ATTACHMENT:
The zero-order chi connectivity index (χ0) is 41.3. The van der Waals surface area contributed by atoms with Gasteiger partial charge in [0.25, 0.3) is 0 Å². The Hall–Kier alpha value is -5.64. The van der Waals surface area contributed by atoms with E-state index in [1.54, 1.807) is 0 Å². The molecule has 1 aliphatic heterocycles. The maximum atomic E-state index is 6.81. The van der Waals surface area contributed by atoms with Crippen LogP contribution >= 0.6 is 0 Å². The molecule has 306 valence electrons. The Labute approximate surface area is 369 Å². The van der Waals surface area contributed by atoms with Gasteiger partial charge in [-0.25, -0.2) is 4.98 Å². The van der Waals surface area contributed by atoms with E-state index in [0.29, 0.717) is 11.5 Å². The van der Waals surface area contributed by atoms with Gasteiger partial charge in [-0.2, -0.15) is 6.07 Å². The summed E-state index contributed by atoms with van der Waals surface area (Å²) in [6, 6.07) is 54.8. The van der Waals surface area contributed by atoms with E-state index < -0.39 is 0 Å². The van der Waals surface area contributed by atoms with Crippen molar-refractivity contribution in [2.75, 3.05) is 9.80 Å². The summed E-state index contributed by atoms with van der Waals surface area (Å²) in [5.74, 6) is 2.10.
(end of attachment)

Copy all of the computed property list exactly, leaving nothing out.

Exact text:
The zero-order chi connectivity index (χ0) is 41.3. The van der Waals surface area contributed by atoms with Gasteiger partial charge in [0.25, 0.3) is 0 Å². The Hall–Kier alpha value is -5.64. The van der Waals surface area contributed by atoms with E-state index in [1.54, 1.807) is 0 Å². The molecule has 1 aliphatic heterocycles. The maximum atomic E-state index is 6.81. The van der Waals surface area contributed by atoms with Crippen LogP contribution >= 0.6 is 0 Å². The molecule has 306 valence electrons. The Labute approximate surface area is 369 Å². The van der Waals surface area contributed by atoms with Gasteiger partial charge in [-0.25, -0.2) is 4.98 Å². The van der Waals surface area contributed by atoms with E-state index in [0.29, 0.717) is 11.5 Å². The van der Waals surface area contributed by atoms with Gasteiger partial charge in [-0.2, -0.15) is 6.07 Å². The summed E-state index contributed by atoms with van der Waals surface area (Å²) in [6, 6.07) is 54.8. The van der Waals surface area contributed by atoms with E-state index < -0.39 is 0 Å². The van der Waals surface area contributed by atoms with Crippen molar-refractivity contribution in [2.75, 3.05) is 9.80 Å². The summed E-state index contributed by atoms with van der Waals surface area (Å²) in [5.74, 6) is 2.10.